Tuesday, April 19, 2016

Forest Patterns: Dice

A while back I noted a forest harvest checker pattern in northeast Washington (landscape-checkers-in-washington-state). That post got linked to by a site called craked.com and they called the image gods-chess-board.

While scanning through Google earth for researching purposes I stumbled across what one might call God's Dice.



With chess patterns and dice patterns, maybe some clever forester will lay out a backgammon harvest.

The area shown above is within the Capital Forest, a large block of State Trust land managed by the Department of Natural Resources. I am not fully up on the habitat that these circles are supporting or enhancing. The circles or inverted circles for the case of the "3" above are a means of providing a mix of age stands. At some future date there will be stands of open mature timber for spotted owl, marbled murlet or other mature tree canopy dependent species.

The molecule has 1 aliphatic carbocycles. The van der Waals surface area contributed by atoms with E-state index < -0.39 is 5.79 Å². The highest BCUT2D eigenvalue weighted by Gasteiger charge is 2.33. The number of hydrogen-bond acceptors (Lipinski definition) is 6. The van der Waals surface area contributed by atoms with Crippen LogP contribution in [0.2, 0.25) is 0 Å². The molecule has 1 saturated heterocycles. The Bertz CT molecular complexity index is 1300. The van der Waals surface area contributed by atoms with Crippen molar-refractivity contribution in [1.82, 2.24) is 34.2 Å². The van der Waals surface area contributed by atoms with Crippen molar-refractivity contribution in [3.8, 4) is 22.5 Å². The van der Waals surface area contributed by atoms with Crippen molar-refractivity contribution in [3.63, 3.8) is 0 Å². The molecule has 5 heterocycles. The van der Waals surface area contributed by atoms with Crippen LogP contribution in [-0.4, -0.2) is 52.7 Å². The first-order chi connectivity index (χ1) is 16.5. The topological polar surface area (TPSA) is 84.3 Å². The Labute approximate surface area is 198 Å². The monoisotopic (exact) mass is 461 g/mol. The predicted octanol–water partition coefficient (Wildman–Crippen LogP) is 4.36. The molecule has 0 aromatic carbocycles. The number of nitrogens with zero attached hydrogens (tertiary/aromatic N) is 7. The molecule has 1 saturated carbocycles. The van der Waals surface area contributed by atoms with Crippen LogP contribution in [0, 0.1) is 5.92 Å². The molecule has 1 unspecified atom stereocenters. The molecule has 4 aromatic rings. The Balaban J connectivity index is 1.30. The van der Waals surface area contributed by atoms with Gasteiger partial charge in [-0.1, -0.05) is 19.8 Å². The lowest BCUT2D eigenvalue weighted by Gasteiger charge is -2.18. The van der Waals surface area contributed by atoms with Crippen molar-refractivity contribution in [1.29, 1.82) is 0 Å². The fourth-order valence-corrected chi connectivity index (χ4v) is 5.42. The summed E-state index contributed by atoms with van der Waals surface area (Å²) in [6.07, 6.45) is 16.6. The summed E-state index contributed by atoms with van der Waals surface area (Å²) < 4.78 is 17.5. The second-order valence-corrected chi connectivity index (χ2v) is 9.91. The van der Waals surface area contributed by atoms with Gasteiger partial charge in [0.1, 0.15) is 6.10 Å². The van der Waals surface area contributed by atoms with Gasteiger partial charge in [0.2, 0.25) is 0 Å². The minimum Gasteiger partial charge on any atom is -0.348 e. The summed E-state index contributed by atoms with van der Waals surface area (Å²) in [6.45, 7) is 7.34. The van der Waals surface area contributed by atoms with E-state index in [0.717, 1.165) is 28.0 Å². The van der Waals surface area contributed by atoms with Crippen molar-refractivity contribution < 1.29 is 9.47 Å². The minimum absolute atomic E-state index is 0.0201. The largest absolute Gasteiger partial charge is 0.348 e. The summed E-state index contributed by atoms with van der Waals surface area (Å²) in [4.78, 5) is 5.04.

3 comments:

Hollis said...

Interesting! So are they be somewhat common--if you find them occasionally?

Geoffrey Middaugh said...

I am trying to think of a silvicultural explanation and nothing comes to mind. It's not spotted owl, or murrelet because that requires expansive continuous and contiguous habitat. Probably some narrow endemic species, and someone just decided to be cute. The even distribution, and the same size of gap and trees stand is what's odd to me.

Anonymous said...

Obviously forestry crop circles